Practical .NET


Testing Experimental Code in Production with Scientist.NET

A .NET port of the Ruby library allows for experimental testing of code that's gone to production.

Testing Only the Code You Write: Isolating Components with Moq

When you're testing an ASP.NET MVC controller (or, really, any class at all) you want to make sure the code that fails is the code you're testing. Moq provides a simple way to isolate the code you're testing and lets you generate test cases.

Best Practices for Lazy Loading in Entity Framework

Sometimes you want child objects retrieved with the parent object, and sometimes you don't. What you NEVER want is to retrieve child objects accidentally. Here's Peter's advice on how to get the best performance when loading child objects.

Setting the Order of Your Script Files

Script bundling speeds up your application by reducing the time it takes to download all of your JavaScript code. But you'll need another object to get your files added to the page in the order you want.

Organize Your Tests to Reduce Overhead

In test-driven development, you have to decide how you'll divide your test methods between your test classes. The best solution is the one that requires the least effort on your part and implements the Single Responsibility Principle for tests.

Defining Columns, Primary, and Composite Keys in Entity Framework

There are two attributes you can put on your entity class properties: one is a convenience, the other is essential, and both are required when the primary key for a table consists of two columns.

SpecFlow Two-Step Parameter Conversions

Here's how to use SpecFlow to convert plain-text scenario steps into .NET types.

Creating HTML Helpers You Can Use in Any ASP.NET View

An HTML Helper is a bit of Razor code that can be called from multiple places in a View. But, if you put your Helper in the right place, you can also use it from any View in your application.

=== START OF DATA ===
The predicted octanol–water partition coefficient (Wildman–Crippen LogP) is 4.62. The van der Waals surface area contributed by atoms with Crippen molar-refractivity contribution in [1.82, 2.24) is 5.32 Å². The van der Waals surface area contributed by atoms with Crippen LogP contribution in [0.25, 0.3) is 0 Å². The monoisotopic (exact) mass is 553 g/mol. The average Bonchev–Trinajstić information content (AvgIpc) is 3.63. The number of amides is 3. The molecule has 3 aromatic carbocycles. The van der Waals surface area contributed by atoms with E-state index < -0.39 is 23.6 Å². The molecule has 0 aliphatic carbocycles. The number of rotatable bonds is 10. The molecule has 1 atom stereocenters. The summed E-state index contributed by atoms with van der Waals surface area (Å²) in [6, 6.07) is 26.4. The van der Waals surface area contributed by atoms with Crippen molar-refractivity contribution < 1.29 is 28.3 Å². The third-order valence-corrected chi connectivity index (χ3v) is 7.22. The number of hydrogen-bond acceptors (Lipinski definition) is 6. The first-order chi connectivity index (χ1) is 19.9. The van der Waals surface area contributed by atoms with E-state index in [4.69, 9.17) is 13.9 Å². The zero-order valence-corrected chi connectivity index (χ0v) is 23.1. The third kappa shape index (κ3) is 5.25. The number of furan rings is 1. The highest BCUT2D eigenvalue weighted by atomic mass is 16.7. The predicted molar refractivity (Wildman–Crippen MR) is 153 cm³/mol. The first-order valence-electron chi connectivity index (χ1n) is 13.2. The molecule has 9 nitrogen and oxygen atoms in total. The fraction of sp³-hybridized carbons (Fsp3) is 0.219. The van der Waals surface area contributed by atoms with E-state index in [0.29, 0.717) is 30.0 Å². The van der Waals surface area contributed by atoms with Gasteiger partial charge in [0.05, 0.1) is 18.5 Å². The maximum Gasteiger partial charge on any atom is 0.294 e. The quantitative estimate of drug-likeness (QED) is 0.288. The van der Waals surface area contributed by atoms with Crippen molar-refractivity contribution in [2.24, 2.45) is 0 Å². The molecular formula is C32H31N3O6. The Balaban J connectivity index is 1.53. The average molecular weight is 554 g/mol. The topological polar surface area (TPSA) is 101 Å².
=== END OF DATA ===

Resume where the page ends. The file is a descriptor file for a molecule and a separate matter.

The Reality of Getting Started with Test-Driven Development

Moving to TDD with ASP.NET is not, in fact, as easy as everyone tells you it is. But it's not as much work as you might think, either. Here's what you need to do to start doing TDD in the real world with an existing ASP.NET MVC application.

Nesting Layouts in ASP.NET MVC

If you've got a site that contains subsites and want to visually distinguish between those subsites (while still maintaining your site's visual integrity), consider nesting layouts within layouts.

Use Constants and Enums to Improve Readability (and Reduce Maintenance)

If you're not using Const and Enums then you're just making life harder for the next programmer.

3 Ways to Manage Dependent Classes in the .NET Framework

Once you start implementing current design practices, you'll find that your typical object consists of a lot of other objects.

Best Practices for Loosely Coupled Classes

In an object-oriented world you create flexible applications by combining objects. You'll want to keep those objects loosely coupled, though, so that a change in one class doesn't force you to rewrite every class. Here's how to keep them loosely coupled.

Leverage Lambda Expressions in Your Methods

Integrating lambda expressions into your methods is easy. The trick is in recognizing when to use them. And that means understanding when the strategy and factory method patterns are going to make your applications better.

Do You Know the Answers to These Hanselman Questions?

Back when he had a job, Peter used to hire developers. When he did, there were three questions he got from Scott Hanselman's blog, way back at the beginning of the .NET Framework that he's still asking today.

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